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Anthrax treatments' cost effectiveness shown in Stanford study

STANFORD, Calif. - Anthrax first became a household name for many Americans in September 2001 when 22 cases of bioterrorism-related anthrax, including five deaths, were identified on the East Coast. Although the incidents were relatively isolated, they raised an important question: how should the health-care system respond to a bioterrorist anthrax attack?

Nearly four years later, researchers may be closer to an answer. A study from the Veterans Affairs Palo Alto Health Care System, Stanford University School of Medicine and University of Toronto has found that the timely use of both antibiotics and vaccination is the most cost-effective way to treat people potentially exposed to anthrax.

"Our findings make clear that combination therapy with antibiotics and vaccination is better then either treatment alone," said Douglas Owens, MD, MS, senior investigator at the VA-Palo Alto and associate professor of medicine at Stanford's Center for Primary Care and Outcomes Research and the Center for Health Policy in the Stanford Institute for International Studies. "And the best strategy is actually the least expensive."

Owens is the senior author of the paper in the April 19 issue of Annals of Internal Medicine. As he and his co-authors note, their findings highlight "the critical need for distribution systems that can provide prophylaxis and vaccination rapidly for hundreds of thousands, perhaps millions, of exposed people."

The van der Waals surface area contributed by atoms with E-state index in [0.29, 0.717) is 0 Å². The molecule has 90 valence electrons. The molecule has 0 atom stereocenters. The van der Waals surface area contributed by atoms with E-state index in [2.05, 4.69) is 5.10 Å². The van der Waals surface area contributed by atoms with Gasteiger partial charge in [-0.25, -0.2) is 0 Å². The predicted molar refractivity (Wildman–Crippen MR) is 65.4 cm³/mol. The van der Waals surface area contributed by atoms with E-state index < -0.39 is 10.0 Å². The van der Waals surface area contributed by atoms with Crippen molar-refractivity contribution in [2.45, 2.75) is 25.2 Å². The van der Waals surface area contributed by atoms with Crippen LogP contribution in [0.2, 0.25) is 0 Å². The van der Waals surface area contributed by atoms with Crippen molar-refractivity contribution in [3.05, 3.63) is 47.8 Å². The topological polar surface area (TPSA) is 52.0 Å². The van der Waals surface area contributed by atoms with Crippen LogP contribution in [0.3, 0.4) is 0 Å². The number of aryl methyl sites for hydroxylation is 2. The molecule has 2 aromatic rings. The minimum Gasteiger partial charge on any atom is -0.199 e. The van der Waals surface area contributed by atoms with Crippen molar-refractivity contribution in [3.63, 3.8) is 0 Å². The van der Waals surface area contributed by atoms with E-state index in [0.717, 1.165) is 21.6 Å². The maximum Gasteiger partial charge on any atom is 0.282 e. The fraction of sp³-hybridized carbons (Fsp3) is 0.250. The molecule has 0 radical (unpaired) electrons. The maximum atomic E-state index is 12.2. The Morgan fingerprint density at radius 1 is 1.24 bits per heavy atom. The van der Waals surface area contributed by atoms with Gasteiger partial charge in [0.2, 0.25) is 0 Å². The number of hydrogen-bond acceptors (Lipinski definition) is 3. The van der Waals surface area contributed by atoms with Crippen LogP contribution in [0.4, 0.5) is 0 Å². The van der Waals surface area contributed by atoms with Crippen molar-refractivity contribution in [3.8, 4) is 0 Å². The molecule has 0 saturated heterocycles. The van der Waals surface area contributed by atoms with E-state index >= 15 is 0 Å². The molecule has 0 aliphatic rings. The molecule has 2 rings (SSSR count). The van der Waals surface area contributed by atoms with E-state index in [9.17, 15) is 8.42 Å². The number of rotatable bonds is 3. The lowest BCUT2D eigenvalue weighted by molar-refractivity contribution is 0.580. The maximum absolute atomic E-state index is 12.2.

Anthrax is an acute infectious disease caused by the spore-forming bacterium Bacillus anthracis. Anthrax spores can be used as a bioterrorist weapon, and the Centers for Disease Control and Prevention has identified anthrax as one of the few biological agents capable of crippling a developed region through death and disease.

"Anthrax has been weaponized; it's lethal and it's available," said Owens. "As we point out in our paper, a serious anthrax attack could be catastrophic."


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Contact: Michelle Brandt
mbrandt@stanford.edu
650-723-0272
Stanford University Medical Center
18-Apr-2005


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